room aesthetic much better."

But it's murder on the family budget. A good 32-inch flat TV measuring
32 inches, or 81 centimeters, will cost around $2,000, compared with
about $600 for a CRT set. CRT tubes are cheap to make, while producing
flat displays is a complex and grueling task.

The Japanese makers Fujitsu and Hitachi invested $674 million last year
to build a plasma manufacturing line, and LCD factories can cost as
much $2 billion, about the same as a plant for making computer chips.
But computer chips are tiny, and each production cycle at a chip plant
produces thousands of them; that's why your desktop PC is so cheap. TV
screens are big, so only a few can be made at a time, keeping costs per
unit high.

So engineers are seeking ways to crank out flat screens as cheaply as
old-style picture tubes. That is why the convention of the Society for
Information Display was as much a scientific gathering as a trade fair
last week in Boston. While visitors gaped at gigantic new flat TVs,
leading scientists and engineers from the industry huddled in back
rooms, comparing notes on new techniques for building bigger, flatter
sets that will sell at lower prices.

Samsung offered one solution: an organic light-emitting diode screen,
or OLED. This type of screen is already in service in many late-model
cellphones. It's cheap to make and produces brilliant color. Besides,
it doesn't need a backlight, as LCD screens do, because the materials
generate their own light when exposed to electricity.

Kyuha Chung, a Samsung vice president, showed off a 32-inch OLED
screen.

"It can go very thin," Chung said. "This particular one is about three
centimeters thick" - slightly more than an inch.

Eventually, Chung said, Samsung hopes to make an OLED just one
millimeter thick that could be mounted on a plastic surface to create a
flexible TV set. Thanks to the lack of a backlight, Chung said, a
40-inch OLED set would use no more than 70 watts of electricity,
compared with 200 watts for the same size LCD.

IFire Technology, based in Toronto, pushed its own solution, a system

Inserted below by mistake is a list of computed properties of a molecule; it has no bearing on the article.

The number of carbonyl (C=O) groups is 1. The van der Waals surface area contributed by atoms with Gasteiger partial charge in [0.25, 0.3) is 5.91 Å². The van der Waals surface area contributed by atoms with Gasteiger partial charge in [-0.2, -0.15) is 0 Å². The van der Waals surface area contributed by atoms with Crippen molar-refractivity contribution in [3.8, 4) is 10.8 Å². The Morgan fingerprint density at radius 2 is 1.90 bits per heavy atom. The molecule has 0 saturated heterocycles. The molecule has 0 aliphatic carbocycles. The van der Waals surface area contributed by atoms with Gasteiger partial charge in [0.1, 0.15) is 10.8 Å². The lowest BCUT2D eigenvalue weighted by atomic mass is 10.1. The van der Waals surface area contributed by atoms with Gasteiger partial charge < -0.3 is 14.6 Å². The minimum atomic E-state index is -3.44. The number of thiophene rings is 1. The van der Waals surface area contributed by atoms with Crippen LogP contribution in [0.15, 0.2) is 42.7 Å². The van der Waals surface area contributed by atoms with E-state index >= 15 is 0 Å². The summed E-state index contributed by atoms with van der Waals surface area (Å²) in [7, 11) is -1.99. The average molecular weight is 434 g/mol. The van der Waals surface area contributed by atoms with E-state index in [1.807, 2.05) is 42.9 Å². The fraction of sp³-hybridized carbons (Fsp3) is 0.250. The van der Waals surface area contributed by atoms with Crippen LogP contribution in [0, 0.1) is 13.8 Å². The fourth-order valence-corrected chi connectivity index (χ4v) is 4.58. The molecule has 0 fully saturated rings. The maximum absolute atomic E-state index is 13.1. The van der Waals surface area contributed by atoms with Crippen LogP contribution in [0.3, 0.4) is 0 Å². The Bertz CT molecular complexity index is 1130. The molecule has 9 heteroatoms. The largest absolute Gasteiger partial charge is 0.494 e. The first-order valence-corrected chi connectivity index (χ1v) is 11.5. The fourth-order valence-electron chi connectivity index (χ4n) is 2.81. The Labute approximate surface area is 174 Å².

that would spray a light-emitting chemical between two layers of
electrodes. The company is building a pilot plant to start producing
sample panels this year and hopes to be in full production by 2007. Don
Carkner, vice president for product planning, said the iFire process
could produce 37-inch panels for about $300 each, which should result
in retail prices of less than $1,000.

Perhaps the most radical idea came from Motorola, which has developed a
way to grow carbon nanotubes that work like the electron guns in an
old-fashioned picture tube, except that each dot of light on the screen
would have its own separate gun. Vida Ilderem, director of Motorola's
physical sciences laboratory, said Motorola wanted to license the
technology to makers of LCD and plasma screens, who could quickly add
it to existing production lines.

"If the partner has the manufacturing line all there, it could take 18
to 24 months," Ilderem said.

According to the Web site of The MIT Technology Review, the industry
research firm DisplaySearch says the nanotube system could lead in a
few years to 40-inch TVs costing about $800. That is a price that would
let middle-class consumers thin out their TV sets, instead of their
wallets.
Related resources
Anonymous
June 3, 2005 4:10:05 PM

Archived from groups: alt.tv.tech.hdtv (More info?)

At least 5 in a given area, dependent if it is in the centre or peripheral
areas of the display. Same Q/C as on the smaller items.
<s_long@nospam.com> wrote in message
news:for0a1920se5f2j7s12j9m3se6djlri2op@4ax.com...
> On Fri, 03 Jun 2005 12:10:03 GMT, RobH <Rob@aol.com> wrote:
>
>>Sharp unveils largest LCD TV
>>Company says it will sell a 65-inch screen for $15,520 beginning in
>>August.
>>June 3, 2005: 6:27 AM EDT
>
>
> Ok, so how may stuck pixels do you have to have before you can
> exchange your $15,000+ purchase ?
>
>
June 3, 2005 6:52:45 PM

Archived from groups: alt.tv.tech.hdtv (More info?)

On Fri, 3 Jun 2005 11:45:24 -0400, "Art" <plotsligt@comcast.net>
wrote:

>At least 5 in a given area, dependent if it is in the centre or peripheral
>areas of the display. Same Q/C as on the smaller items.
><s_long@nospam.com> wrote in message
>news:for0a1920se5f2j7s12j9m3se6djlri2op@4ax.com...
>> On Fri, 03 Jun 2005 12:10:03 GMT, RobH <Rob@aol.com> wrote:
>>
>>>Sharp unveils largest LCD TV
>>>Company says it will sell a 65-inch screen for $15,520 beginning in
>>>August.
>>>June 3, 2005: 6:27 AM EDT
>>
>>
>> Ok, so how may stuck pixels do you have to have before you can
>> exchange your $15,000+ purchase ?
>>
>>
Good news. In a few years it ought to be affordable enough to replace
my 65" Hitachi. It's awfully hard to go smaller when replacing a big
screen.
Thumper
June 28, 2011 11:40:28 AM

Panasonic has a 152'' plasma for 1/2 million...
!